I am most moved by Community. We grow by doing things in community. We need one another in order to heal and grow no matter whether you are a survivor of human trafficking or not.
Maintaining my connection with LifeWay is so important to me. As a volunteer, I value spending time with the women in the safe house—being with the staff working in the safe house and working alongside the women, playing, conversing, and cooking. My responsibilities are just to be present. It is lovely.
Dr. Anita Lightburn
Professor, Fordham University Graduate School of Social Service; Director of the Beck Institute for Religion and Poverty
About Dr. Lightburn
A graduate of Columbia University with a MSS, MEd. and EdD, Dr. Lightburn is a Professor at Fordham University Graduate School of Social Service, where she teaches in the MSW and PhD programs. She is also the Director of the Beck Institute for Religion and Poverty.
Since 2004, Dr. Lightburn has been a key leader in the work of the Beck Institute, continuing the work that began under the leadership of Bertram M. Beck. Her work with the faith community has focused on furthering recognition of the important role the faith community has in meeting the needs of the most marginalized men and women. This has been through the understanding and development of new ways to use restorative justice as a foundation for living faith in action. Mentoring Doctoral candidates and Social Work Master’s students has been a very important part of this work and a joy for Dr. Lightburn.
Dr. Lightburn brings over 40 years of teaching clinical practice and broad experience in education, program evaluation and intervention research. Her scholarly publications focus on community-based clinical practice and studies of innovative mental health service programs. Previously, she was Dean of the Smith College School of Social Work and a Professor at Columbia University School of Social Work.
In her own words:
Thanks so much to the Lifeway’s leadership and team for your collective support for the WINGS Program. It was a most rewarding collaboration taking forward the vision of Sister Joan and the WINGS Advisory Committee.
The first WINGS Graduation was such a special virtual celebration, inspiring in sharing personal experiences for the women and mentors, illustrating what was possible even in the most challenging situation. We have so valued the investment made by Lifeway, mentors and hosts from St Ignatius Loyola and the community, Fordham Interns, and all of the Beck Institute Team. Our development of the restorative community programs for survivors of human trafficking has begun an important new chapter in the Beck Insitute’s work. We look forward to our continued collaboration with Lifeway Network to build on the lessons learned in this very first Wings Program to develop a community for brave women survivors as they continue to heal and learn.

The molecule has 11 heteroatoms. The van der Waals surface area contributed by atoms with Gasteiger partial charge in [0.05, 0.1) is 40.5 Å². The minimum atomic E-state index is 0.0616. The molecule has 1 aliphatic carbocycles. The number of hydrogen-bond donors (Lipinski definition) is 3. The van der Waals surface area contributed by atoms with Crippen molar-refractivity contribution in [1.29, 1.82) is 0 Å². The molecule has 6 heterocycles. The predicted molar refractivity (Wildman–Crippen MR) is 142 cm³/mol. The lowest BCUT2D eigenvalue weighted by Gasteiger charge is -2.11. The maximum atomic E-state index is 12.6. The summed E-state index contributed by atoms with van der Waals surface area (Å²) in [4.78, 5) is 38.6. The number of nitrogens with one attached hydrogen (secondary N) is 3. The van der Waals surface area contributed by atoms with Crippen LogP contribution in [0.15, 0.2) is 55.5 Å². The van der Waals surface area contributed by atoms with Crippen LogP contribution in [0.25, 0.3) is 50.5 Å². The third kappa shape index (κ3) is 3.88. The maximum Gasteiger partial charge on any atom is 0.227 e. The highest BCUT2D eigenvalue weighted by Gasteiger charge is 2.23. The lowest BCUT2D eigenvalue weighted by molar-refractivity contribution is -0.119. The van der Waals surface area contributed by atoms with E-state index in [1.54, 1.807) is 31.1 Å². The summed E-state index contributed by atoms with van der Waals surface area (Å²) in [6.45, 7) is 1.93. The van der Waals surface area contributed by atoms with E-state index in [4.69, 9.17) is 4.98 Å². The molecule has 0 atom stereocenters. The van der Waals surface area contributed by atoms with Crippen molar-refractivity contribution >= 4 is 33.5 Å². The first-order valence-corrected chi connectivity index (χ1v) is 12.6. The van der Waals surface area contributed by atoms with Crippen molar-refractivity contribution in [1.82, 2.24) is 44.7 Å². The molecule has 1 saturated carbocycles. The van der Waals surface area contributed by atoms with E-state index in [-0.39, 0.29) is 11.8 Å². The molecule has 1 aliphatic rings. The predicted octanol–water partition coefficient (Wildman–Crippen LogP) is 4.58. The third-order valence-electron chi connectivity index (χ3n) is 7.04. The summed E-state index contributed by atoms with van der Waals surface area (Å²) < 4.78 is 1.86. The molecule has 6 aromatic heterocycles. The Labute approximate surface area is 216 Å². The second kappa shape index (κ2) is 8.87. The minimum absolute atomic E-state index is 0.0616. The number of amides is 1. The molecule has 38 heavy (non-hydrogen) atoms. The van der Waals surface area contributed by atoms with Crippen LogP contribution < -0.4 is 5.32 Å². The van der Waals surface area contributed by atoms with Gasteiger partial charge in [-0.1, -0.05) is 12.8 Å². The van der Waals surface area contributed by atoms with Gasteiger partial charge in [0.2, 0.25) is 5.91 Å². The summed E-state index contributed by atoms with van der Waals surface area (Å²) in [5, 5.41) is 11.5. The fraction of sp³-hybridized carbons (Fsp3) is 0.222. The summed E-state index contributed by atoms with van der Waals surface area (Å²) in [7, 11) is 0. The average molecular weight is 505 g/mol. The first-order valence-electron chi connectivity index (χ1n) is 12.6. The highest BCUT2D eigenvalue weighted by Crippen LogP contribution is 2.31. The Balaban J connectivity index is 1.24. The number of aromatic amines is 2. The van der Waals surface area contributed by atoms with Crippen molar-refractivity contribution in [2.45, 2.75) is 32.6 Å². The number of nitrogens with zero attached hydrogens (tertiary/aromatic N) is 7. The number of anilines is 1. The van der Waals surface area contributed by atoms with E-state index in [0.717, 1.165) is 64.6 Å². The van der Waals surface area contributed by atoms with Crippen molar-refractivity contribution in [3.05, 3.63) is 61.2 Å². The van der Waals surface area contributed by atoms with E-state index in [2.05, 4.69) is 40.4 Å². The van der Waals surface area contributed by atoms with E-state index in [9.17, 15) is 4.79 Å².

Nicky Hilton Rothschild
The Hilton Foundation
About Nicky Hilton
Nicky Hilton is an American businesswoman and fashion designer. She resides in New York City with her husband and 2 daughters. She has released her own handbag, apparel, footwear and jewelry collections. Her charitable efforts include The Hilton Foundation, Lifeway Network, Animal Haven and more.
In her own words:
Over the last decade I have learned so much about the human trafficking epidemic that is sweeping our nation. Millions of men, women and children suffer from this ghastly crime. I felt a moral obligation to do something.
I was particularly interested in helping launch the mentorship program. I know when we come together we are stronger. Everyone needs support sometimes. As Hellen Keller so wisely said, “Alone we can do so little; together we can do so much.”
I spent such a wonderful day at one of the Lifeway safe houses. We sat around in the living room and told stories about where we came from, talked about our jobs and hobbies, we laughed, some tears were shed. I was just so impressed with the women. They didn’t let what happened to them define them. Their bravery, their strength, determination and resilience were impressive. After enduring so much trauma they were still so full of hope, smiles and excitement. They were all so excited for their future and I found that so inspiring.
Parish Coordinator, St. Ignatius Loyola Church
About Sarah Tintle:
Sarah graduated from Vanderbilt University with a degree in Child Development, and from Duke University with a Doctor of Physical Therapy. She has worked as a pediatric Physical Therapist for the past 12 years and has experience with children from a variety of neurodevelopmental backgrounds. Sarah is committed to helping all people achieve their full potential. She is a member of International Justice Mission’s NY volunteer chapter, a Family Coach with Safe Families for Children NY, and a guest presenter for Down Syndrome Achievement centers in NYC and Lagos, Nigeria. In her role as parish coordinator, she was instrumental in the launch of the WINGS Restorative Community Mentorship program along with LifeWay Network, Fordham University, and St Ignatius Loyola Church. She also is a mom, and enjoys spending time with her three crazy children!
In her own words:
I was first introduced to the crime of human trafficking when my husband worked as a legal intern for International Justice Mission in 2005. Since then, I have sought out opportunities to advocate, educate, and fundraise for organizations working to support survivors and raise community, national, and international attention to this problem. LifeWay Network, under the leadership of Sr Joan, and now Marion Kendall, has been a leader in this space in New York. Therefore, when my priest approached me and my colleague, Natalie Fiedler, about potentially being the church liaisons for the program, I knew I could not say no. My favorite part about the WINGS program was preparing and serving the meals. I had an opportunity to meet volunteers from all walks of life, who gave their time and resources on Tuesday evenings for women they had never met. I also had the opportunity to get to know the women receiving the meals. These women are the real heroes of the program, and having the opportunity to serve them was a true privilege. Lastly, from my leadership position I was able to develop relationships with other amazing co-workers in the anti-trafficking movement. These connections led to an opportunity for me to moderate a panel with speakers from four different anti-trafficking organizations, where we were able to show the depth and breadth of the problem of human trafficking; from the fishing boats of Thailand, to the brothels of India, to the streets of New York City. I feel humbled and honored to have been a part of this program and am so grateful for all of the work being done to protect these vulnerable, yet strong and courageous, women.